In operation, sampling and measuring instrument 13 is positioned within borehole 10 by winding or unwinding cable 12 from hoist 20, around which cable 12 is spooled. Depth information from depth indicator 21 is coupled to signal processor 22 and recorder 23 when instrument 13 is disposed adjacent to an earth formation of interest. Electrical control signals from control circuits 24 are transmitted through electrical conductors contained within cable 12 to instrument 13.
These electrical control signals activate an operational hydraulic pump within the hydraulic power system 14 shown schematically in FIG. 7, which provides hydraulic power for instrument operation and which provides hydraulic power causing the well engaging pad member 17 and the fluid admitting member 18 to move laterally from instrument 13 into engagement with the earth formation 11 and the bi-directional pumping member 19. Fluid admitting member or sampling probe 18 can then be moved into wellbore pressure isolated fluid communication with the earth formation 11. After such probe/formation communication has been established electrical control signals from control circuits 24 will selectively activate solenoid valves within instrument 13 for the taking of a sample of any producible connate fluids contained in the earth formation of intent.
Referring now to the partial sectional view of FIG. 2, there is illustrated a double ended, bi-directional pumping section of the sampling instrument, shown generally at 30 which will typically comprise a pumping member 19 of the multi-tester instrument. The pumping section 30 incorporates a double-acting bi-directional fluid control system having the capability of injecting a fluid medium, such as completion fluid for example, into a formation of interest and for withdrawing connate fluid from the formation. This feature permits downhole testing of the effect of a selected completion fluid on the formation intended to be completed for production. This apparatus is also capable of pumping injection fluid either from the wellbore or from a reservoir contained within the instrument and injecting the fluid into the formation. Additionally, the double-acting, bi-directional fluid control system has the capability of withdrawing connate fluid from the formation of interest and selectively discharging the fluid into the wellbore, such as for purging the system of debris such as fine sand, rocks, filtrate, and other foreign matter or selectively conducting the recovered connate fluid through the sampling system of the instrument. The bi-directional fluid control system is also constructed to define a test system for conducting bubble point pressure and fluid compressibility testing at formation depth. These and other features of the invention will become evident as the preferred embodiment of this invention is described in detail hereinbelow.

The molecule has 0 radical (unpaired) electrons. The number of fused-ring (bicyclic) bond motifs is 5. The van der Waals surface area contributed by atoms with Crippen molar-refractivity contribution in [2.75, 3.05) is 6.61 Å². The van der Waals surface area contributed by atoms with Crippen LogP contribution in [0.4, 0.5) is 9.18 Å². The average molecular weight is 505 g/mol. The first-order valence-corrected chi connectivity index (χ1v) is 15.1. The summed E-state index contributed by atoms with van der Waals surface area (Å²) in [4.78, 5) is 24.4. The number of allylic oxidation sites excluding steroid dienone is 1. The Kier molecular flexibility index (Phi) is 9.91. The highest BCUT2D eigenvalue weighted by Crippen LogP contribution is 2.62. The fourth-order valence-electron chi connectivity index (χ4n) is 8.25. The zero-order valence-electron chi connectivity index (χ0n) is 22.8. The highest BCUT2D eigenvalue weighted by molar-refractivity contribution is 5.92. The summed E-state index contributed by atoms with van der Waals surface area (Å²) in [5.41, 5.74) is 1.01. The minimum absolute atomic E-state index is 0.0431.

The pumping section 30 defines an elongate body structure 32 which is intended for use alone or in mechanically coupled relation with other sampling instrument components. This structure would contain appropriate cavities and passageways to accomplish the pumping circuitry illustrated in FIGS. 5, 6 and 7.